Sure, gadgets are great. We all want the latest and greatest phone… the one that can take a picture, help us find our way out of a straw maze, help us avoid the restaurant where everyone got food poisoning, and so on… But sometimes gadgets come out and we’re not sure how they will change the way we do things – from every day tasks to complex functions. Lately, we’ve been experiencing a gadget-first, application-second mentality. Take the iPhone and iPad for instance… those devices came out with limited applications. It wasn’t long before the market learned how to leverage their novel features such as the gyroscope and GPS. Eventually, the market was flooded with a bevy of apps that ranged from the absurd to the magnificent.
But many of these devices don’t get to a critical mass until they acquire a business following (think about the BlackBerry and office e-mail). The same might be true for achieving critical mass within the education space. If a number of schools proven the iPad is worthy of classroom integration, then I would expect many more schools to follow suit – and quickly. Adopting the iPad might be a way for universities to demonstrate their cultural savvy and educational innovation through early adoption. Early adopters grab the headlines and get all the good press.
So it should be no surprise then, that there are a number of schools testing out the iPad in the classroom.
Last year, a number of schools tested ereaders with little success. Common issues such as the inability to easily take notes and highlight text proved to derail many of the trials. But, as this technology advances, and new applications address these challenges, more schools are looking to take advantage of these devices. U.S. News recently reported that a number of business schools are looking to the iPad as a classroom tool – not for the convenience of the device alone – but for some of the new apps that are accompanying it. You can read the article here.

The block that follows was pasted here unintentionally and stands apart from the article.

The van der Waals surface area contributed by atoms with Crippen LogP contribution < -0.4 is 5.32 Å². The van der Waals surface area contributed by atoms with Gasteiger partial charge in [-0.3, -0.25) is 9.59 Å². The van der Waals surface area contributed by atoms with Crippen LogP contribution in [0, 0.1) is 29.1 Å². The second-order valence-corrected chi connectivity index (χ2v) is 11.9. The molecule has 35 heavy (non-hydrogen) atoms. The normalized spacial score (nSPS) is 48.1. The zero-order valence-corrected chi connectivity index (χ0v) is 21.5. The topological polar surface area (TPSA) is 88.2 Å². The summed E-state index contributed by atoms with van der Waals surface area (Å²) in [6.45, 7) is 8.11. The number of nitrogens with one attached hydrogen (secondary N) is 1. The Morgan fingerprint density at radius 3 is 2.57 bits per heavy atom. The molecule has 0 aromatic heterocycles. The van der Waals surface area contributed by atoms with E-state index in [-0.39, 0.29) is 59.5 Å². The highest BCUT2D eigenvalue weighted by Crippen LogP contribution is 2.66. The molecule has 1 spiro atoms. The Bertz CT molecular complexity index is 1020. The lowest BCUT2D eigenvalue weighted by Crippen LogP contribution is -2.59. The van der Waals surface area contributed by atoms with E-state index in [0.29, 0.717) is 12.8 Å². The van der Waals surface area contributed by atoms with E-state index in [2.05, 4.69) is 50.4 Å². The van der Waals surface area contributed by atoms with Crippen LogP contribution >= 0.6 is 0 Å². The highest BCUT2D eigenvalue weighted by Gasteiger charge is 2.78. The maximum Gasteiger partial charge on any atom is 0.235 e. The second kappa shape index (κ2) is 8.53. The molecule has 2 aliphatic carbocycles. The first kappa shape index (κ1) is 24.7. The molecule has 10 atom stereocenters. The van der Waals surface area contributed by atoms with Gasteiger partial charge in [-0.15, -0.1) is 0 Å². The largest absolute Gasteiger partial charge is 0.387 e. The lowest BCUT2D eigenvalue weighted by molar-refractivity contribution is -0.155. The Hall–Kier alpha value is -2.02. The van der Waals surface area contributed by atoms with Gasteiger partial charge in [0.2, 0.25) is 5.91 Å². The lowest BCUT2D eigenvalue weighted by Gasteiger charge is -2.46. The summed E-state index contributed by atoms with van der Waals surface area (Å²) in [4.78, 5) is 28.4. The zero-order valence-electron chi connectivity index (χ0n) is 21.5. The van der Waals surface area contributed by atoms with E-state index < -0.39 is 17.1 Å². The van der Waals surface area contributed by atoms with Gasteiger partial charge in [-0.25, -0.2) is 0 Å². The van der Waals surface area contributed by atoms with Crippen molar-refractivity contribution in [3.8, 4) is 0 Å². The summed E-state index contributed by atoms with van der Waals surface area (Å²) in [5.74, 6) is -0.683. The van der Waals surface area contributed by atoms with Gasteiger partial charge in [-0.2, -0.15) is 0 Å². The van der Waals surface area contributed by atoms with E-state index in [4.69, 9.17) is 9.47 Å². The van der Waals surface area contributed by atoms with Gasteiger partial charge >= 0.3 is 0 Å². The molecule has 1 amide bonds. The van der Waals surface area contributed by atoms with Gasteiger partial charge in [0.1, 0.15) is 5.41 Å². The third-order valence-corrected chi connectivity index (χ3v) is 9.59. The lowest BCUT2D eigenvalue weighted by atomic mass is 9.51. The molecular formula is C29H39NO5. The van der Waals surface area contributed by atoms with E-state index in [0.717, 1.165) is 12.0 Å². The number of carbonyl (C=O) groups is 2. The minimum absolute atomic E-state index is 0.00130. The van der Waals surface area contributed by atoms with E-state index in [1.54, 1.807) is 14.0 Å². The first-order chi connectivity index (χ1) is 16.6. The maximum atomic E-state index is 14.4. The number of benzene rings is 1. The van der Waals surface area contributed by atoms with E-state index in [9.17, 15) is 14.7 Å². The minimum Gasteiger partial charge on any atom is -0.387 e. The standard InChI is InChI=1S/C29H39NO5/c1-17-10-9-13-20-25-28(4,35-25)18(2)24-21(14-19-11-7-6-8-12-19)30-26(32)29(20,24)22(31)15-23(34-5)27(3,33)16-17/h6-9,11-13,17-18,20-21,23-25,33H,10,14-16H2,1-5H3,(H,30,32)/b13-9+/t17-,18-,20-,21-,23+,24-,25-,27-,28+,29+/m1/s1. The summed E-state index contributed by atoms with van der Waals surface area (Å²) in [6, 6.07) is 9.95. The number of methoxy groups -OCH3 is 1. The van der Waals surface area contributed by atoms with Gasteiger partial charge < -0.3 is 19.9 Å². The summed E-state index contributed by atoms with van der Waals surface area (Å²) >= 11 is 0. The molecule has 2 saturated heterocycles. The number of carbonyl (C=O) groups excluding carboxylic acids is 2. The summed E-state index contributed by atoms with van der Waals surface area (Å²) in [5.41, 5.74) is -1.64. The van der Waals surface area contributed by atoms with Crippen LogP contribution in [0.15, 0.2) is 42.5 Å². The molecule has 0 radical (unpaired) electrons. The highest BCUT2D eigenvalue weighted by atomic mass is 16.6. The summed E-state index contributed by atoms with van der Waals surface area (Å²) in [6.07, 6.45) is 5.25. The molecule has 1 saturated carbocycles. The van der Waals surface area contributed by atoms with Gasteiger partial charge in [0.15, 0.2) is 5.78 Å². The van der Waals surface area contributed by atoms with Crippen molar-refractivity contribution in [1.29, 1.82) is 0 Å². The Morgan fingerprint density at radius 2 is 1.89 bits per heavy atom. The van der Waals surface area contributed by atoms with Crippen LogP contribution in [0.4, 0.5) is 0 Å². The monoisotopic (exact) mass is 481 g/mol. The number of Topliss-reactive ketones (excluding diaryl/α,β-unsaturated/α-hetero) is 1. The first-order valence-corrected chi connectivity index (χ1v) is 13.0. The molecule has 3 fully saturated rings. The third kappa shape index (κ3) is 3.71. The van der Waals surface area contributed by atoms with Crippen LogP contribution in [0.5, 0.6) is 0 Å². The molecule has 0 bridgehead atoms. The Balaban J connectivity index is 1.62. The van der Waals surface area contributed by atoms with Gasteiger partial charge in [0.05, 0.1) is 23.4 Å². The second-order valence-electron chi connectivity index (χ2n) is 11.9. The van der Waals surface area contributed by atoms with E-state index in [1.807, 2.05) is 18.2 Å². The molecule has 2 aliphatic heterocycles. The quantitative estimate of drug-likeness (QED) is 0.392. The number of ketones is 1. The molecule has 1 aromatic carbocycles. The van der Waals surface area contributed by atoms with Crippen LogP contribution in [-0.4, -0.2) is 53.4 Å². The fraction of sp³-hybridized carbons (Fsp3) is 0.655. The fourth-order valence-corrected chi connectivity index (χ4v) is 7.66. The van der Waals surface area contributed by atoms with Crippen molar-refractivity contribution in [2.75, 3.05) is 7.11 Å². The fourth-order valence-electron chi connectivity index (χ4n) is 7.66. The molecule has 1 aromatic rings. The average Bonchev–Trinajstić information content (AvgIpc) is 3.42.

While there was a positive response at many of these schools, there are still challenges. Two such challenges include the issue of the iPad being a distraction (are you really taking notes, or are you surfing Facebook); and the issue of typing on a small touchscreen device (versus a full size keyboard or a paper/pen).
I believe that as long as students have multiple options in the classroom, we’ll have the best level of success. Learning styles vary greatly, so forcing a particular pedagogical method that focuses on a single technology is almost doomed from the start. After all, technology can come with a heavy price tag. At what point does an iPad at $600 and it’s $60 a month network access fee justify retiring the $2 Bic and a spiral notebook combo?
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At American Public University, students are priority one. We are committed to providing quality education, superior student resources, and affordable tuition. In fact, while post-secondary tuition has risen sharply nationwide, the university continues to offer affordable tuition without sacrificing academic quality.